Publications across the globe have covered the Australia Day protests that saw thousands of residents across the country rally against what many describe as "Invasion Day".

But there was a distinct angle in most overseas coverage that accompanied the news: COVID.

Publishing powerhouses from the BBC to the New York Times covered the rallies, which saw thousands unite in Australia's capital cities and in regional centres despite repeated calls fro government and authorities not to engage due to the ongoing pandemic.

In total, upwards of 50,000 people may have marched, according to estimates, calling for a change to the January 26 Australia Day holiday.


Invasion Day rally on the streets of Melbourne on Australia Day. Picture: Alex Coppel.
Invasion Day rally on the streets of Melbourne on Australia Day. Picture: Alex Coppel.


The largely peaceful protests turned ugly as police clashed with some rally goers with several people arrested. You can read the full story here.

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For global readers, many still in the grip of the pandemic, headlines including "Thousands defy Covid rules in protests" and "Thousands expected to protest Australia Day despite COVID-19 concerns" led the way for some heated discussion.

The date of Australia Day, January 26, remains controversial as it marks the day the First Fleet sailed into Sydney Cove in 1788 formally declaring the land as British despite Indigenous peoples having lived on the land for centuries.



While the BBC spent much time inside the piece explaining how the day is "controversial as it marks the start of Australia's colonisation", the publication's reporter Simon Atkinson in Brisbane defended the Queensland event as "a masked-up, socially distanced protest".

"Social distancing was tricky in places," he wrote. "And even in a city with no known coronavirus cases, pretty much everyone followed organiser requests to wear a mask, despite the high temperatures.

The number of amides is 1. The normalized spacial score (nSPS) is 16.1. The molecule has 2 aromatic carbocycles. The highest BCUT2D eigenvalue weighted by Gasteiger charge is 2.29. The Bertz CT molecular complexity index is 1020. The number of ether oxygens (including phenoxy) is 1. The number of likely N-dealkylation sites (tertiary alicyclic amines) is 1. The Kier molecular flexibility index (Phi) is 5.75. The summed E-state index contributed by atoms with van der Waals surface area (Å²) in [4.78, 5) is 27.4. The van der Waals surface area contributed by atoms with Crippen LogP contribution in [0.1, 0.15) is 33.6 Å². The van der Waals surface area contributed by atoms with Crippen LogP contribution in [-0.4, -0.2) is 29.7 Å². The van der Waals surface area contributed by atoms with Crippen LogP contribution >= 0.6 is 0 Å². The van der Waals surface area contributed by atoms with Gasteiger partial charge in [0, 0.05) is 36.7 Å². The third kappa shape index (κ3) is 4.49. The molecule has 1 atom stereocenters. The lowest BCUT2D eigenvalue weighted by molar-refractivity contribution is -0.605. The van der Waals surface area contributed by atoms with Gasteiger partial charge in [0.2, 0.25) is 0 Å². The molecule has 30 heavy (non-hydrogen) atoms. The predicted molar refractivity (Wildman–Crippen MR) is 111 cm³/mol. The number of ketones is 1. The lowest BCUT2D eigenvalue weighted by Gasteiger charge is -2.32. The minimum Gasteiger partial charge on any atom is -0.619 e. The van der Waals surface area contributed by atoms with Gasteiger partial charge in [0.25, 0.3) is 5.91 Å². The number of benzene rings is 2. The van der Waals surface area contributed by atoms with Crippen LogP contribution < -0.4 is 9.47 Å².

Upon seeing those on the "fringes" of the march largely ignoring the calls for recognition, he wrote: "Carrying slabs of beer and dressed to impress, it's always worth remembering that for many Australians (and a poll this week suggests it's a vast majority) there's no real clamour for change, and that 26 January remains a day to party, to see friends and indeed to celebrate."


An Invasion Day rally in Darwin, where thousands attended to voice their support for Australia's First Nations people. Picture: Che Chorley
An Invasion Day rally in Darwin, where thousands attended to voice their support for Australia's First Nations people. Picture: Che Chorley


China was surprisingly quiet on the issue, except focusing on the breakdown on Australia-China relations.

"Australia's domestic conservative politics have exacerbated the country's hostility toward China. Flourishing right-wing conservative forces, growing domestic populism, and white supremacy have given rise to opportunism in Australian politics," wrote Guo Chunmei, an expert on Australian studies with the China Institutes of Contemporary International Relations, for the Global Times.

"Under such an unhealthy atmosphere, Australia's attitude toward China has deteriorated sharply."